There's also the idea of collecting and using field data. But even that's problematic, Schroeder says. For one thing, the study showed disk failures increasing significantly as the disk aged. So data gathered from disks that are, say, one-year old, would not apply to others that were a different age, she points out.
"Maybe you'd need an AFR for each year that the drive is in use, but even so, there are so many other factors, such as operating conditions and workload," Schroeder says. "There are so many factors that impact drive reliability that it would be hard to come up with a realistic model." However, she agrees that it would be helpful for vendors to provide more data, such as field replacement rates and number of latent sector errors. Carnegie Mellon is working with Usenix to create a failure data repository for drives of various types, ages and capacities.
What affects customers even more than disk reliability, Smith says, is batches of bad drives, especially in light of the Google study's finding that one drive failure highly correlates to other failures.
"That's why it's so important that vendors put an infrastructure in place that allows them to do physical analysis of the installed base to find out if there's a systemic problem - a microcode bug or a bad batch of components," Zaffos says. "That's what makes it important to have a mature service/support organisation that is able to track history and look for patterns."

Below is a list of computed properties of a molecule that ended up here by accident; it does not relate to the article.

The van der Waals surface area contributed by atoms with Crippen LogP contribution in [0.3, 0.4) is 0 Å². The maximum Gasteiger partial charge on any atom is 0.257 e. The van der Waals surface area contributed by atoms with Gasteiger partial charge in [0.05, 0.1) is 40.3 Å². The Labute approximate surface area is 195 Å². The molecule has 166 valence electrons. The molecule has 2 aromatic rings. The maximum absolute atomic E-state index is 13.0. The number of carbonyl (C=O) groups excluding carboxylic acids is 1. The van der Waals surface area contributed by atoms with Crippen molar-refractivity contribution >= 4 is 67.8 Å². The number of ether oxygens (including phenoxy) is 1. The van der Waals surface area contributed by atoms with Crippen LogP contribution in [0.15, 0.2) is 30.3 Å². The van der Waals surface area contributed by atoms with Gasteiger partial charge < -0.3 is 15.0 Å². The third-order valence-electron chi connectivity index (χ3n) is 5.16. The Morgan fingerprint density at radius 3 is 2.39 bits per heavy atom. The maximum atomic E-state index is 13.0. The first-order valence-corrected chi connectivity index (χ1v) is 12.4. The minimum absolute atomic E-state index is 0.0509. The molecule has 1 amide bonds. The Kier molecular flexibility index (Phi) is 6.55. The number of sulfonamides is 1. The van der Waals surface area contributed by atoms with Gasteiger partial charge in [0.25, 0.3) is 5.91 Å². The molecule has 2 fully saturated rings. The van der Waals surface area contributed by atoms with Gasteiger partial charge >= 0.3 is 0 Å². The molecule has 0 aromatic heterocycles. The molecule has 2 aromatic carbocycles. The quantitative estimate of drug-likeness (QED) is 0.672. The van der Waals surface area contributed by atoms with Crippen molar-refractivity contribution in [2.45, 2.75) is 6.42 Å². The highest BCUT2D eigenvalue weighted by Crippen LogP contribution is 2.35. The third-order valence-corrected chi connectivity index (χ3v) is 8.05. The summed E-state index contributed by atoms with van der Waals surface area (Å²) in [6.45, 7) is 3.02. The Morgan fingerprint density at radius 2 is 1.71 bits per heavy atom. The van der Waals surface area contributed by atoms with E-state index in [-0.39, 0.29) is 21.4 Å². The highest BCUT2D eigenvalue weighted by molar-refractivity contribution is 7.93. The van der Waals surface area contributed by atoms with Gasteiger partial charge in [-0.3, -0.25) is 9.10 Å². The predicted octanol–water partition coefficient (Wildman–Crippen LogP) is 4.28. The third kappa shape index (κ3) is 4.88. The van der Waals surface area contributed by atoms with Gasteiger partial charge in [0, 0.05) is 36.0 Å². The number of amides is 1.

Is MTBF relevant?
Have we reached a point where the disk drives are so reliable that we don't need to concern ourselves with numbers like MTBF or AFR? "I don't know the answer," Smith says. But he acknowledges that he himself doesn't look carefully at MTBF on drives before he buys them.
"I believe down to my bone marrow that the MTBF on these drives is so high that I don't have to worry about it much," Smith says. "Do you make a distinction between someone's numbers that are 10 percent different? What's the difference between a million hours and 1.5 million?"
At the same time, the more the industry learns about what makes one storage system more reliable than others will only enhance the way these systems are architected. Reliability has greatly improved since the days when vendors really did have to prove that their disks were trustworthy, but the degree to which businesses rely on these components has also increased exponentially. While 25 years ago, a 25,000-hour MTBF was seen as pretty good, compared with today's million-hour numbers, "the trouble seems to be growing faster than their reliability," Harris says.